Bridging with the family helps children to achieve permanence more quickly while enabling them to maintain connections with those who are important in their lives.  This ability to maintain connections, and achieve permanence more quickly reduces the level of trauma children in out of home care experience.

As a foster family, you may be asked to:

  1. Provide temporary care, love, and nurturance to children while serving as a mentor to their parent. This could include actively helping the parent improve on their parenting abilities.  The foster parent assists in helping the children transition home, to a legal guardianship, or adoption by another family, while maintaining the children’s connections to their kin, culture and community.
  2. Serve as the legal guardian for children while maintaining the children’s connection to kin, culture, and community.
  3. Adopt the children while maintaining the children’s connection to kin, culture and community.

Foster Parents Contact with the Birth Family

DHS will determine through assessment what level of contact the child should have with the birth family.  Every effort is made to ensure that contact between the child’s birth family and the child and foster parents is safe and positive.   When possible, foster parents are encouraged to supervise visitation with the children, assist with transportation around visitation, and model appropriate behavior for the birth parents.  This may mean allowing the child to use the phone to talk to their parent, while the foster parent listens in, or spending time with the child and their parents at a local park.  When appropriate, some foster parents have allowed the parents to come into their home, and help them with bedtime routines.  Foster parents do have input into what level of contact they are comfortable with, and are encouraged to share any concerns they have regarding this contact with their TFI worker and the DHS worker.

Foster Care Application

We work hard to answer a potential Resource Foster Care Parent’s questions and inquiries in a timely and efficient manner. You are important to us! By filling out an application below, it will be sent straight to our Recruitment Specialist who will send an informational packet out to the family, usually within 48 hours. From the time the family receives this and sends back any additional material needed, our Recruitment Specialist will set up a PS-MAPP within 3-4 weeks. We will also follow up with a family within two weeks of your initial inquiry.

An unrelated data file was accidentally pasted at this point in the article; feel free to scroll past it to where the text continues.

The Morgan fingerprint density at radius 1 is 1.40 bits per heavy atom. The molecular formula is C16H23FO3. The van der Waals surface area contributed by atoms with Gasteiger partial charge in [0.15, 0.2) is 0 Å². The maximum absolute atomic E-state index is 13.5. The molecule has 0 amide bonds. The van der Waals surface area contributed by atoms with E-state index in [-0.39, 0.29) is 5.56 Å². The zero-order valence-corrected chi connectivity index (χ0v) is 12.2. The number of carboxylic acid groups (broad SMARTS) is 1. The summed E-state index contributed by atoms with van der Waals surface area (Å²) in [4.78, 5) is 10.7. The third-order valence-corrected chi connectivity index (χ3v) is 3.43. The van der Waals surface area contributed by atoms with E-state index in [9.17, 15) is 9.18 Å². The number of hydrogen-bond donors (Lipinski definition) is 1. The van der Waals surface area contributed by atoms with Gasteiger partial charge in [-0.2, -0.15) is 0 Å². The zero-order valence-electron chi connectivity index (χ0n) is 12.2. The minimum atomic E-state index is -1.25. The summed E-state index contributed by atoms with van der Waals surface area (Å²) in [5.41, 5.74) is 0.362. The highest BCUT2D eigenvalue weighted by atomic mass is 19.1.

Please feel free to call us directly at any time with any questions you may have.
Pathway Family Services
ATTN: Recruitment Specialist
4101 SW Martin Drive
Topeka, KS 66609

Email [email protected]
Phone 877-810-8583

 

FAQs

What is a foster family?

DCF sometimes uses this phrase to refer to foster parents, or individuals who are willing to care for children through foster care, legal guardianship or adoption.

What is a foster home?

A foster home is a temporary home for children needing out of home care due to abuse or neglect. Foster families provide a safe and nurturing home and are committed to working with birth families to reunite children with parents.  In the event that a child does not return home, foster families may become the permanent caregiver for the child either through adoption or permanent guardianship.

What is adoption?

Adoption is the permanent placement option for children who have been in foster care who cannot return to their parents’ home. Children are legally free for adoption only after the court has terminated the parental rights of the birth parents.

Who are the children in Kansas DCF care, in foster care or awaiting adoption?

Children in Kansas state care range in age from 0 to 21 and frequently are part of a sibling group that must remain together. Some of these children have physical, mental or emotional disabilities ranging from mild to severe. The average age of a child in Kansas Foster Care is 9.3 years old.

Do I have to be married to be a foster parent?

You do not have to be married. Applicants may be married, single, legally separated, divorced, or in a domestic partnership.

Do I have to own my own home?

Foster parents do not have to own a home. In fact, many foster parents rent their place of residence. Foster families must have a stable and verifiable income.

What are the costs of becoming a foster care parent?

The training and licensure is provided at no charge. There are costs incurred in obtaining a physical. There may be upfront costs in ensuring that your home meets licensing standards by DCF.  In certain cases, TFI may be able to assist with some costs.

Do I have a choice in which children are placed into my home?

Families have the opportunity to determine their preference when making a decision regarding placement. TFI will tell you everything we know about a child when we contact you about making placement.  You may decline accepting placement of the child.  TFI is child focused and our goal is to find families who will meet the needs of the children in DCF custody.

What type of support services are provided after a child is placed in my home?

TFI provides a number of supports to ensure you have success with the children in your home.  Some of the ways that we may support you include regular contact with agency staff, respite (as appropriate), ongoing training, support groups, assistance in locating child care for foster children, home visits, team meetings, phone consultation, and a formal process for sharing your concerns.

How do we get paid the financial reimbursement, and who does it come from?

Foster parents are paid by TFI, and the payment is made on a monthly basis via direct deposit to your checking or savings account.

What are the monthly reimbursement rates for Family foster care?